NDE Stories is a wealth of raw data of personal NDE accounts. I notice a general consistency of accounts, and I really wish that I had the time and resources to devote delving into the accounts in more detail. The best part of the compilation: it's free and completely devoid of any interpretation, spin, or filtering.

Lacking the time to do real analysis, I think that the next best approach that I can take may be to highlight some of the more unusual accounts and highlight features that seem significant to me (and are perhaps ignored by "mainstream" NDE researchers).

My particular interest has been a study of the nature of consciousness and how it shapes our experience of what (for lack of a better term) is called the "paranormal"--or, experiences that fall outside the norm.  So often we conflate "human consciousness" with "reality"; but there are hints that this is an illusion.  We cannot truly understand the nature of reality unless we are able to step outside the framework of human consciousness; and we do this most dramatically when our self-awareness / consciousness leaves the physical body, either permanently or temporarily.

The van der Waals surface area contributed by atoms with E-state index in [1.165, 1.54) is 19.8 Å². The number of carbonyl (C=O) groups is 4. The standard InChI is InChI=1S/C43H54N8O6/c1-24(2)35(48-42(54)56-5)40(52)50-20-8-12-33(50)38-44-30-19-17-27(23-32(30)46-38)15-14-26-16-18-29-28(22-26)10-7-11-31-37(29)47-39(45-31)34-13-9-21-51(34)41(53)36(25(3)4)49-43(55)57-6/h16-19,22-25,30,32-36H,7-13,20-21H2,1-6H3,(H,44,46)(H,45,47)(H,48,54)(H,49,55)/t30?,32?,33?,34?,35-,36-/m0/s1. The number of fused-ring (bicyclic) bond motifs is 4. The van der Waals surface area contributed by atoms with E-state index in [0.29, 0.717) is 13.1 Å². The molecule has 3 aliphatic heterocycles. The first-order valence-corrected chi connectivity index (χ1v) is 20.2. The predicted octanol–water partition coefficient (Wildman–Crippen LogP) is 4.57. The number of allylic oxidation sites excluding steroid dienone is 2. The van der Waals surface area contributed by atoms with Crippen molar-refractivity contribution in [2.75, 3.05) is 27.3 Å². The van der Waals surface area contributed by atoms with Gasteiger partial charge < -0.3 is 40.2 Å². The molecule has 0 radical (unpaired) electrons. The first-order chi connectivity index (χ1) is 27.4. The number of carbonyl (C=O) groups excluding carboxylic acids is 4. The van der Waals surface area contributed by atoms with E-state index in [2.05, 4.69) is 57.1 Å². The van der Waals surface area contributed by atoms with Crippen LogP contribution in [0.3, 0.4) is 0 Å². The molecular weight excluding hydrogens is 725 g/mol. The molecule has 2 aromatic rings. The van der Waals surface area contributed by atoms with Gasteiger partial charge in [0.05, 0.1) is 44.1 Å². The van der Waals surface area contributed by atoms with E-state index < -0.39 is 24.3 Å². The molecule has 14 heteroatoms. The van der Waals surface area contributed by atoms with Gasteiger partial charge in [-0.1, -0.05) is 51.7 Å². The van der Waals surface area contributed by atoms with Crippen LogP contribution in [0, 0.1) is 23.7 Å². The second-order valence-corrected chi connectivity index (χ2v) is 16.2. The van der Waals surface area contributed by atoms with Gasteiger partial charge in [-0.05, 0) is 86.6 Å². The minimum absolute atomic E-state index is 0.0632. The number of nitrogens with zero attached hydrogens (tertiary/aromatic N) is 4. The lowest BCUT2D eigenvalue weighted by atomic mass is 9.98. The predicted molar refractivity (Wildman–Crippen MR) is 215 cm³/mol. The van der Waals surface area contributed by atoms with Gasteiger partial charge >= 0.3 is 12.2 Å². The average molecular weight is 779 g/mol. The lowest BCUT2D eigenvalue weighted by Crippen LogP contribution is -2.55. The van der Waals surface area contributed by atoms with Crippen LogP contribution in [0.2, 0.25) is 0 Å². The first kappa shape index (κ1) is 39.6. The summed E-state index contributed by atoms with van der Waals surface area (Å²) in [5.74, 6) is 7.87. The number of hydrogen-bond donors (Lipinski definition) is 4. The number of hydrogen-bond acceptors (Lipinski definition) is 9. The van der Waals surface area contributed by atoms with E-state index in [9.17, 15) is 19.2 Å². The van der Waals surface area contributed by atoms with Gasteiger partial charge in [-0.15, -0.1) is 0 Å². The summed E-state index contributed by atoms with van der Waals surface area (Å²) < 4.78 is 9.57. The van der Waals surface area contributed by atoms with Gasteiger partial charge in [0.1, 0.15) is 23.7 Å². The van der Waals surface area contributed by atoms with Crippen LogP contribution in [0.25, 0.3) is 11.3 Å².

So, to begin, I'd like to look at a very common (but under-analyzed) feature of NDEs, body awareness, as well as a lesser-known phenomenon: the perception of a dual consciousness (physical and spiritual) that seems to split during the NDE.

*In a nutshell, during the initial moments of the NDE, most NDErs are surprised by the singular awareness that what is being experienced is indistinguishable from normal physical consciousness: They see, hear, observe, ponder, and interact with their new environment as if they are still "alive"--while vividly seeing their inert and "dead" physical body.

*At some point in the initial experience, the experiencers become aware that the body that is being observed is theirs, and are puzzled at not being "in" it.

*They become acutely conscious of the disconnect: they see physicians, observers, emergency personnel, and family members declare them "dead," while, from their perspective, no change has occurred... They are thinking, observing, and experiencing their environment as if they are still "alive."

*They acknowledge the body as "theirs" yet feel no identification with it. It becomes another object, regarded as dispassionately as the rest of the physical environment.